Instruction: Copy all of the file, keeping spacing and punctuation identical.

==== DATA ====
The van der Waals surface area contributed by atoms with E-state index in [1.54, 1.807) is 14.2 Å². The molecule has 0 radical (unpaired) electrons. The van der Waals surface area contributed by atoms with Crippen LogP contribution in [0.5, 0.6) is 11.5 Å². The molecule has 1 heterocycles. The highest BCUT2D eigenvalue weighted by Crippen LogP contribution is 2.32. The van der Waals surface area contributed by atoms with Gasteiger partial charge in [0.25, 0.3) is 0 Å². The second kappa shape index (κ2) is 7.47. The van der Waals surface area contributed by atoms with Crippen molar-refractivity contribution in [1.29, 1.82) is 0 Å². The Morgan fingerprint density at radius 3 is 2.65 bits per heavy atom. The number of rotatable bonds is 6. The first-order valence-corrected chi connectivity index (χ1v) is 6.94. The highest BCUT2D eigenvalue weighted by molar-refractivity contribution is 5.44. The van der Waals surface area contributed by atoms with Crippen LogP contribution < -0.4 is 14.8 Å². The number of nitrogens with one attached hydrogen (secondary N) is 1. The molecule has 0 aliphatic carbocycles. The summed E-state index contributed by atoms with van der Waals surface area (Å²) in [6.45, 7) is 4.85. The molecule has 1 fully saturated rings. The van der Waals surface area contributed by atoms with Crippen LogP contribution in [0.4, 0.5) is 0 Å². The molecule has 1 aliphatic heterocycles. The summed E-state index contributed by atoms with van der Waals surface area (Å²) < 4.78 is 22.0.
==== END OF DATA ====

The van der Waals surface area contributed by atoms with E-state index in [1.54, 1.807) is 14.2 Å². The molecule has 0 radical (unpaired) electrons. The van der Waals surface area contributed by atoms with Crippen LogP contribution in [0.5, 0.6) is 11.5 Å². The molecule has 1 heterocycles. The highest BCUT2D eigenvalue weighted by Crippen LogP contribution is 2.32. The van der Waals surface area contributed by atoms with Gasteiger partial charge in [0.25, 0.3) is 0 Å². The second kappa shape index (κ2) is 7.47. The van der Waals surface area contributed by atoms with Crippen molar-refractivity contribution in [1.29, 1.82) is 0 Å². The Morgan fingerprint density at radius 3 is 2.65 bits per heavy atom. The number of rotatable bonds is 6. The first-order valence-corrected chi connectivity index (χ1v) is 6.94. The highest BCUT2D eigenvalue weighted by molar-refractivity contribution is 5.44. The van der Waals surface area contributed by atoms with Crippen LogP contribution < -0.4 is 14.8 Å². The number of nitrogens with one attached hydrogen (secondary N) is 1. The molecule has 0 aliphatic carbocycles. The summed E-state index contributed by atoms with van der Waals surface area (Å²) in [6.45, 7) is 4.85. The molecule has 1 fully saturated rings. The van der Waals surface area contributed by atoms with Crippen LogP contribution in [0.4, 0.5) is 0 Å². The molecule has 1 aliphatic heterocycles. The summed E-state index contributed by atoms with van der Waals surface area (Å²) < 4.78 is 22.0.